BCS/IEE Turing Lecture
I met up with Daniel from GT At Charing Cross this evening and we wandered over to the IEE building for this years Turing Lecture. I heard of the event on Louise Fergusons event list only a few weeks ago, and was instantly attracted by the presence of the godlike Fred Brooks. His book The Mythical Man Month became a favourite after a project-related disaster back at GT kicked off an interest in project management and software development processes.
I wasn't disappointed. Whilst the title of Professor Brooks' lecture was "Collaboration & telecollaboration in design", he covered an awful lot of process-related stuff. Another one of those occasions where pearls of wisdom mutate into the bloody obvious on contact with my brain.
Process of design is similar, independent of media: e.g. for software and buildings. How can young media (e.g. IT) learn from old (e.g. architecture)?
19th century engineers were builders; today there's a divide between designers and builders. "Can anyone here take a pile of sand and build a computer?"
2. To understand telecollaboration
There's an assumption that the more collaboration we have, the better. This isn't necessarily true.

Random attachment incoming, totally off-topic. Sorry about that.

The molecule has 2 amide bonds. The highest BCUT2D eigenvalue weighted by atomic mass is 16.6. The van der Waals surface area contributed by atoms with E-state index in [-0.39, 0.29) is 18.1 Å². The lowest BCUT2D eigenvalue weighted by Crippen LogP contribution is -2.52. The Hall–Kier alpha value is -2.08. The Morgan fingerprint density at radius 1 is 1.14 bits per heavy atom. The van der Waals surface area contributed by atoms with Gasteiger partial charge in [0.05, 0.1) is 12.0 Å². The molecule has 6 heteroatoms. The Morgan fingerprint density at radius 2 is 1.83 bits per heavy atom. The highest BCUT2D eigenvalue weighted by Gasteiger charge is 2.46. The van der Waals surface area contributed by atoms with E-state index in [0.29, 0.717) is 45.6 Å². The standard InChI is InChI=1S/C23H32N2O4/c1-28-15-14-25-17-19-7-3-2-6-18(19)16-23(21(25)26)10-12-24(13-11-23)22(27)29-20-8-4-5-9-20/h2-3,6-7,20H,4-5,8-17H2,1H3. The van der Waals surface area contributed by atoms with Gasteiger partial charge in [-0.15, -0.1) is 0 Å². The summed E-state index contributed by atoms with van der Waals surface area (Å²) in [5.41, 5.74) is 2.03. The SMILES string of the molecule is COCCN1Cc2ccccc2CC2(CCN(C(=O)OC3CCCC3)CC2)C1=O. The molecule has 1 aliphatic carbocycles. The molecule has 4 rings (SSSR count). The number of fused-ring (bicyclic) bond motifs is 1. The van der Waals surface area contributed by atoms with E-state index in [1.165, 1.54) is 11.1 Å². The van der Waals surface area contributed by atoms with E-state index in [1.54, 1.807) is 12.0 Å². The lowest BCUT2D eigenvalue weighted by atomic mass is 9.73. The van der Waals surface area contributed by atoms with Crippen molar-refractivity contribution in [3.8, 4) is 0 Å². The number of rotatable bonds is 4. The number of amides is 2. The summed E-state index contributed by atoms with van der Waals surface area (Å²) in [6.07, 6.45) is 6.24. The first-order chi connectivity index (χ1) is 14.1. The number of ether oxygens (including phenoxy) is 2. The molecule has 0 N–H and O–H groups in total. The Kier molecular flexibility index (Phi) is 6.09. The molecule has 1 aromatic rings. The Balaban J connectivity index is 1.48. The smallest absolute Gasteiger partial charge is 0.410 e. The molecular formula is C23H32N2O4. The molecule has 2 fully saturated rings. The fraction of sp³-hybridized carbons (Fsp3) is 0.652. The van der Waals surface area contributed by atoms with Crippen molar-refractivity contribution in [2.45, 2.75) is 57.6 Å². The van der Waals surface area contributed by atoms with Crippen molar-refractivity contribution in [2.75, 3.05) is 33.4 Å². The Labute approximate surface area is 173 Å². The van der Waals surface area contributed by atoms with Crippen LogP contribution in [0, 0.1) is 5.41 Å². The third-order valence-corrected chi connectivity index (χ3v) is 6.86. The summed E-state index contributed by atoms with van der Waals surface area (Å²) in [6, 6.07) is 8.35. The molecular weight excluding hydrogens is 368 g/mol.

3. Conceptual integrity: how do we get this with team design?
4. Most products today are team designed. This wasn't always the case.
5. Most works of art are by individuals - or occasionally a team of 2 (being a magic number)
6. Why use teams? Increasing complexity and specialisation in what we do - compare the original iron bridges to modern suspension bridge. "There are no naive technologies left in the west.": a digression on computational fluid dynamics and how they relate to something as throwaway as shampoo. Nothing is simple any more, but we're often solving a common industrial problem: taking wide variance of inputs to produce a consistent output.
7. Hurry to get to market: "first to market gets 40%" (is this true?). There's another assumption that team design means fast design.
8. Many hands can make *more* work: task partitioning, interface definition, interpretation and reconciliation are all additional burdens. Standardisation. Common style definition. Integration & testing have a cost which might only be realised at integration time: the shipbuilders mantra - "cut to measure; bang to fit"
9. Conceptual integrity: Cray's computers, Menn's bridges, etc. have this thanks to single-mindedness of design. St. Pauls is an example of this too.
10. Fan clubs vs no fan clubs: mac vs pc, linux vs nt, fortran vs cobol etc. Products which have fan clubs were usually produced outside normal corporate processes. Normal corporate processes don't inspire devotion in their end-products: they're good for incremental improvements, but not innovation.
A counterpoint to this view is the book "Multiple authorship & the myth of solitary genius" by Jack Stillinger
11. Design as interdisciplinary negotiation? NO! Chief-programmer in Brooks' ideal team is effectively a supported designer.
12. Architect as separate from team leader: team leader handles resourcing, scheduling and delivery. Architect delivers the conceptual integrity and is an advocate for the user. Large projects are broken into chunks with individual architects. ONE user interface designer, no matter how complex the product.